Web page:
Stylianos Chatzimanolis and James S. Ashe (1947-2005)
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taxon links [down<--]Xanthopygina Interpreting the tree
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After Chatzimanolis and Ashe 2005.
Containing group: Xanthopygina


The xanthopygine staphylinid beetle genus Philothalpus occurs in tropical rainforests and montane tropical forests from Nicaragua to Brazil, Paraguay and northern Argentina. Its habitat is unknown since it has been collected mostly in flight intercept traps, leaf litter or other baited traps. Even though these beetles have very striking appearance, they are represented by very few specimens in museum collections around the world. Currently there are 21 species included in the genus.  


These moderate sized staphylinids are among the most distinctive of the subtribe Xanthopygina. Most species in the genus exhibit dramatic coloration and punctation patterns. For example, the head and pronotum in P. portokalis is bright orange, in P. porphyros very glossy purplish black, while in P. chloropennis shinning reddish brown. Some species have head and pronotum with dense micropunctures and few large punctures (e. g. P. antennaria), some with fewer micropunctures but with very dense large punctures (e. g. P. porphyros), while others exhibit almost no micro- or macropunctures (e. g. P. chloropennis).

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From left to right, head and pronotum of P. porphyros, showing the remarkable punctation pattern and coloration. © 2004 James S. Ashe.

Species in Philothalpus may be recognized by the combination of the following features:

Discussion of Phylogenetic Relationships

A morphological analysis of 43 characters from the adult morphology of the 21 ingroup taxa resulted in three equally parsimonius trees. The tree shown above is the strict consensus tree of the three trees. The monophyly of Philothalpus is supported by high Bremer support and bootstrap values and many unambiguous synapomorphies. The available character set cannot adequately resolve the sister group relationships among the species P. chotaenus, P. equadorensis, P. loksos, P. porphyros, P. portokalis and P. stravos. These species are all distributed close to one another in Equador and Peru.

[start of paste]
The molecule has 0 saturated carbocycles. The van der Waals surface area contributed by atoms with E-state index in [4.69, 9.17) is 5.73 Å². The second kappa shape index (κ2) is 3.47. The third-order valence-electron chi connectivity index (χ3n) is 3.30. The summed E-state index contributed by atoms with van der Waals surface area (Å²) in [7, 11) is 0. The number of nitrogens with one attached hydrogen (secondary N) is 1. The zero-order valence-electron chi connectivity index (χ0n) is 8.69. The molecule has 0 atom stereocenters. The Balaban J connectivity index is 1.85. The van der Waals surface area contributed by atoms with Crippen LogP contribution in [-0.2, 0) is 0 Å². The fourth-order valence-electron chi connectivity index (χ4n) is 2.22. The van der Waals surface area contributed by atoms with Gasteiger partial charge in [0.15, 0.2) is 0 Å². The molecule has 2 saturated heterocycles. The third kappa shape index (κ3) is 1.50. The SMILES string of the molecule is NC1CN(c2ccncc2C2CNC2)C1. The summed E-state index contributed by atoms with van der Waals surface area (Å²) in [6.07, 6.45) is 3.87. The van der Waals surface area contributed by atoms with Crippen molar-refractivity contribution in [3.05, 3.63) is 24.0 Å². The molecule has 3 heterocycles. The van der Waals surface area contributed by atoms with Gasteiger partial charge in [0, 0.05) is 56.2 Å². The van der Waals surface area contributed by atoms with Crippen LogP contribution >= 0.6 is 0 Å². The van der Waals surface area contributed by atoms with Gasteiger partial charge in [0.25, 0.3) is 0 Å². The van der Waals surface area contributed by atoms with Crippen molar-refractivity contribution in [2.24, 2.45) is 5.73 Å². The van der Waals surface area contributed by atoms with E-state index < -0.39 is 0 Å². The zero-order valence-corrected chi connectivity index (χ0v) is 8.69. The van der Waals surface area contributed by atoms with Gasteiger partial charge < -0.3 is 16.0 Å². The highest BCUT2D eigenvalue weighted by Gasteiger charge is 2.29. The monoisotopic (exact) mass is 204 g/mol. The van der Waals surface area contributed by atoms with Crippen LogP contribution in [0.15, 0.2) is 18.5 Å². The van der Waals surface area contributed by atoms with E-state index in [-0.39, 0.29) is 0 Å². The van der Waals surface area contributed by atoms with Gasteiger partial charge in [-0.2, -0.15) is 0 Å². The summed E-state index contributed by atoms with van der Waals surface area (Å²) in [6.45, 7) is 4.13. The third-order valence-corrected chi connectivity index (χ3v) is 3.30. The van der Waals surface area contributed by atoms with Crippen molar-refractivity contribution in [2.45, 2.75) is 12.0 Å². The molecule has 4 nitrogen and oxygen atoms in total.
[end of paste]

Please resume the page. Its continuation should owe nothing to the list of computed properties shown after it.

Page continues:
The genus was described by Kraatz (1857) and originally included four species: Philonthus fervidus Erichson, Philonthus egregious Erichson, Philonthus viduus, and Philothalpus anceps. P. fervidus had been placed in the genus Eugastus along with E. bicolor and E. mundus by Sharp, and Herman (2001) placed these three species together in a more limited concept of Philothalpus; consequently Eugastus became a junior synonym of Philothalpus. Herman (2001) transferred the remaining species originally assigned to Philothalpus to Oligotergus Bierig, originally a subgenus of Philothalpus, and raised Oligotergus to generic rank.